Don't forget the future: Alzheimer's disease and the economics of drug development
The story of the pharmaceutical industry’s efforts to find a treatment for Alzheimer’s disease is a classic example of why a commercially successful industry is important for global health.
(NOTE: My bit of the story is that I am running for charity for Alzheimer’s research in September, which you can read about at the end of this blog).
The World Health Organization estimates that by 2030 Alzheimer’s and other dementias will enter the top 20 global causes of death with about a million people dying each year from it – more than will die from breast cancer. Alzheimer’s disease accounts for around 60%-70% of dementia cases.
While today there are around 50 million people in the world with dementia, by 2050 there will be over 130 million people on the planet with dementia.
To put this into perspective, if 'Dementia' were a country it would have the fourth fastest growing population in the world between now and 2050, behind only Niger, Angola and Uganda. The population of 'Dementia' will basically have the same size and growth pattern as Tanzania out to 2050.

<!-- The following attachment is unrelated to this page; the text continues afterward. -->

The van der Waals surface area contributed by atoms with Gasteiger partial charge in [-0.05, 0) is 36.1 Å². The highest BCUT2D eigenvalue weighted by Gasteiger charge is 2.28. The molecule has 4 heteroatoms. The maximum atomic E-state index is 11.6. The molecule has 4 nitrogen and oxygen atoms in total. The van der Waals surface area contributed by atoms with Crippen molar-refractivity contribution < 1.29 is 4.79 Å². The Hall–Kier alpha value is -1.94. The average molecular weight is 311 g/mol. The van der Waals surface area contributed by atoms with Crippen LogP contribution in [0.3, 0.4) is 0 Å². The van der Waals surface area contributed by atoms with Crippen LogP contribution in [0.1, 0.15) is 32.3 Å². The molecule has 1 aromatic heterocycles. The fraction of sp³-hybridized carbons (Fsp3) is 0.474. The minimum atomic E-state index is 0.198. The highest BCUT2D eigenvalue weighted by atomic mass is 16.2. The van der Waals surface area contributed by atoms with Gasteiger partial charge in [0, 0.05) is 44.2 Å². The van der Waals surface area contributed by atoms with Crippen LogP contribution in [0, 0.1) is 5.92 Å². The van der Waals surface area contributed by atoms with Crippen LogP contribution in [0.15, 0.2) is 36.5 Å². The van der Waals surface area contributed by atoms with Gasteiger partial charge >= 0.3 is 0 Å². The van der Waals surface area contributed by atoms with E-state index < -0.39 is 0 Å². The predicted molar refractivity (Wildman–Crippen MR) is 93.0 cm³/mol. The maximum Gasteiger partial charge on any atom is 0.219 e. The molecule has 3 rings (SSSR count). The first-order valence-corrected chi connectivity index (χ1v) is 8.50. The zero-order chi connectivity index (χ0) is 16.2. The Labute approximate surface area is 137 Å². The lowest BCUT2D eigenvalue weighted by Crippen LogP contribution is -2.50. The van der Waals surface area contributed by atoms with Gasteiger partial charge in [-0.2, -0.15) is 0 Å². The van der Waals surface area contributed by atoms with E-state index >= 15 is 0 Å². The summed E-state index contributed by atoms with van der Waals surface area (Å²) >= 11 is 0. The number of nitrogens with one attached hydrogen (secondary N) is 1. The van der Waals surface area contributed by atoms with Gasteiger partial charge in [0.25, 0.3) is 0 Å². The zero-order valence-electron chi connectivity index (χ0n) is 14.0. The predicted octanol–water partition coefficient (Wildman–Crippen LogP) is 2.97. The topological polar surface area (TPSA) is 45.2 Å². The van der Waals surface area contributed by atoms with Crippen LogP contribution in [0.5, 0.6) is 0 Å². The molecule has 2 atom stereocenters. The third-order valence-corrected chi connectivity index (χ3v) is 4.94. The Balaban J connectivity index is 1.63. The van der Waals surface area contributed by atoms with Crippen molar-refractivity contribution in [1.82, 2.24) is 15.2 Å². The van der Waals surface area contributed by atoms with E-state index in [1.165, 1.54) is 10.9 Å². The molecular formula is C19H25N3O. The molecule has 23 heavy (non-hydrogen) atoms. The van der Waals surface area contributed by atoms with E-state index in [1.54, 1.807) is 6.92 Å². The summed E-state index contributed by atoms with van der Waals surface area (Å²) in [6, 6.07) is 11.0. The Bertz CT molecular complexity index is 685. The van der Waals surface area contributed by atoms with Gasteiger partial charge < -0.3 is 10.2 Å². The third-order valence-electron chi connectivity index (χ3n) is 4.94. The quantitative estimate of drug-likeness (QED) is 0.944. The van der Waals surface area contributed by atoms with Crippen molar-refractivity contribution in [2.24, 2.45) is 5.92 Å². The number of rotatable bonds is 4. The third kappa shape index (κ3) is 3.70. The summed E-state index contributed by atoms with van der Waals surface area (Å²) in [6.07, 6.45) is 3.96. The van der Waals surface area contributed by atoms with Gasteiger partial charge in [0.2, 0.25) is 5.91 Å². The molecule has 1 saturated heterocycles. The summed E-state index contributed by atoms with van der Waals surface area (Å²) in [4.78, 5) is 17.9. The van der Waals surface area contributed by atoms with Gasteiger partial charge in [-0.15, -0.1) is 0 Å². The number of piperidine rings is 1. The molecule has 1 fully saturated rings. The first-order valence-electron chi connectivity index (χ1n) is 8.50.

Moreover, while today high-income countries account for over 40% of global dementia cases, by 2050 countries that today are low- and middle-income countries will account for more than two-thirds of global dementia cases by 2050. Growth rates for dementia cases over the next 30 years will be fastest in low- and middle-income countries. There is a gender dimension to this as well, as women will predominate among older people with dementia, given their longer life expectancy.
Source: Prince et al. 2015. World Alzheimer Report 2015: The Global Impact of Dementia, Alzheimer's Disease International, London, p. 23, https://www.alz.co.uk/research/world-report-2015.pdf, accessed 17/5/2018